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Previewing the Mets-Dodgers series with ESPN’s Aaron Boone

The Mets and Dodgers enter the weekend in the midst of wildly different seasons.

MLB: New York Mets at Colorado Rockies Isaiah J. Downing-USA TODAY Sports

The Mets are set to begin a three-game series against the Dodgers—the best team in baseball—this weekend, and we chatted with ESPN analyst and former major league player Aaron Boone about the series. ESPN is, of course, carrying the Sunday night game at 8:00 PM EDT.

To say things are going differently for the Mets and Dodgers this year would be quite the understatement. Boone sees a very complete team in the Dodgers, from the offense to the starting pitching to the bullpen to the defense, all of which have helped them win more games than any other team in baseball this year by a pretty decent margin. And one of the reasons they’re doing so well is that former Met Justin Turner is still playing very well.

“What’s palpable is the fact that he’s got such a good game plan when he goes up there. I think he really understand his mechanics of the swing, what pitchers are trying to do to him—he’s an outstanding high-ball hitter—but I think he goes up there as good as anyone and executes a plan, looks for a particular pitch and doesn’t miss it,” says Boone. “He’s just kind of taken advantage of opportunity. When he came over to the Dodgers, it wasn’t an everyday role, but he gradually earned more and more playing time. He’s an outstanding defensive third baseman, as well.”

Of course, it’s not just the Justin Turner Show. Boone praises Yasiel Puig for his growth as a player and his production this year, all of which he sees as a big part of why the Dodgers are so good.

“At times, even I thought, ‘how much longer was he going to be with the Dodgers?’ with all that’s followed him, just little controversies here and there. He’s settled in, hitting down in the order, predominantly eight most of the time, he’s settled in and had a really solid season for them. He’s been extremely productive at the bottom of the order, he’s been one of the best defensive right fielders in the sport,” he says.

Despite the way things have gone for the Mets, though, Boone has plenty of things he’s looking forward to watching with the team over the final two months of the season. Unsurprisingly, one of them is Amed Rosario.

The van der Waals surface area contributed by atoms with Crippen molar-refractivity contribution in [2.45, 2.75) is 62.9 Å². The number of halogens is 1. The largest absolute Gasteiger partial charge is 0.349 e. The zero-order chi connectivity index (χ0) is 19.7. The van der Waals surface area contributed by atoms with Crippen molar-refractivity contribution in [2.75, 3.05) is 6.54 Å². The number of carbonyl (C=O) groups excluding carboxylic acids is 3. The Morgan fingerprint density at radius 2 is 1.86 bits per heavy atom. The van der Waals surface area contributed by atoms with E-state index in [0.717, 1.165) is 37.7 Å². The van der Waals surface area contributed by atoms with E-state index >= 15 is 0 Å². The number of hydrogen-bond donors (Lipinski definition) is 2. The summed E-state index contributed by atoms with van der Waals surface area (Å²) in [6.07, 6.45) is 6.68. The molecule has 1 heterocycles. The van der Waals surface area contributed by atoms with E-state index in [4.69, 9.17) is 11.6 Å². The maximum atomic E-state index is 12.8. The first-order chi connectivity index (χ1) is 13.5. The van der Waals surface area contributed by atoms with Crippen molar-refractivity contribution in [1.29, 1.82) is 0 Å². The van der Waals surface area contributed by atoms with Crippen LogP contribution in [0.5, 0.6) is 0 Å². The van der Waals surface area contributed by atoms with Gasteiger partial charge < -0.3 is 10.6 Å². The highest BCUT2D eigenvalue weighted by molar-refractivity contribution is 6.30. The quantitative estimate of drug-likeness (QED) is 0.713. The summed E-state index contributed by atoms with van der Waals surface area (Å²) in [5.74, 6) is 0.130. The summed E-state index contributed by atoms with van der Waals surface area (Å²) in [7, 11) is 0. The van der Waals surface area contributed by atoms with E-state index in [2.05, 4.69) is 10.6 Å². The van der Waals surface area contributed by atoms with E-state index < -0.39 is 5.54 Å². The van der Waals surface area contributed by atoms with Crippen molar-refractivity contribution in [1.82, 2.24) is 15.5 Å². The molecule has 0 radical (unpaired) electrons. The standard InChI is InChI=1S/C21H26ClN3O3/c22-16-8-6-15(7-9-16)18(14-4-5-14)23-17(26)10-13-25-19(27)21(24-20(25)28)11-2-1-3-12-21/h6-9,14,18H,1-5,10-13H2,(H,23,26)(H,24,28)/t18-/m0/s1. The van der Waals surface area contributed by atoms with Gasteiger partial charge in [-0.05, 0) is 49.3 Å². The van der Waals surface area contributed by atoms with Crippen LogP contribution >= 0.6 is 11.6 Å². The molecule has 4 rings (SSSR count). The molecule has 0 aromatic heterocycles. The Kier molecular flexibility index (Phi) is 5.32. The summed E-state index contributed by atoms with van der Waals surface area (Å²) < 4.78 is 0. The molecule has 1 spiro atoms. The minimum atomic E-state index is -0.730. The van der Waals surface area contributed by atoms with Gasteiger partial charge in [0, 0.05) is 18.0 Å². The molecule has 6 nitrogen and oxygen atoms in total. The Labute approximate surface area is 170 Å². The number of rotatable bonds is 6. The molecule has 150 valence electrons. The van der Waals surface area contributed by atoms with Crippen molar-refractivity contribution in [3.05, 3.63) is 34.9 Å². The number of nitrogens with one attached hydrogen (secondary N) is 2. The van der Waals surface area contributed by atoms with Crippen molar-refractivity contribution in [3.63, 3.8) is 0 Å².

“He leapt off the screen to me. I felt like he was an enormous talent. The bat speed is elite. As I like to say, ‘he’s got lightning in his hands,’ and that really shows. He’s got a little swagger to him, in a good way. I think he understands he’s got a lot of ability. I liked what I saw just watching him that day [at spring training] work defensively. I’m in the camp that based on what I’ve seen and certainly how he’s performed to get to this point, that believes he is going to be a potential star player. And I think one of those exciting things for Mets fans, to watch him come up and try to establish himself and create some momentum for himself in these final two months heading into the offseason and what the Mets hope is obviously a much better season next year.

“When you look at the Mets, some of the age that they’ve had—especially in the infield—the chance to add some youth and some athleticism into the infield. And if he can go out and grab that spot and be a guy that is going to be counted on going into next year. He’s absolutely a guy we’ll be watching.”

And it’s not just Rosario who warrants watching the rest of this season. Boone wonders what Steven Matz and Matt Harvey can do on the field—and mentions that Harvey could wind up a non-tender candidate, a situation that was virtually unthinkable not too long ago. And he’s like to see Noah Syndergaard come back healthy and effective, too, just to go into the offseason with some momentum for next year.

He’s also a big fan of the Mets’ trade for AJ Ramos, which he sees as a sign that the team and front office expect the team will be able to contend next year. And overall, Boone still sees the Mets as a potentially very good team in 2018. Part of the optimism there is because of Michael Conforto.

“He’ll head into next year obviously not having to kick in that door and earn his spot. He’s more than done that, obviously. The bat’s for real, on an elite level. There’s the ability to play all three outfield positions. But the thing that really jumps out for me is the ease with which he hits the ball out the other way. That’s something that will serve him well, and when we look up in several seasons, if he’s staying healthy, I think we’ll be looking at one of the really, really good offensive players from the standpoint of getting on base and hitting for power.”

You can hear our full chat with Aaron Boone on the latest episode of Amazin’ Avenue Audio.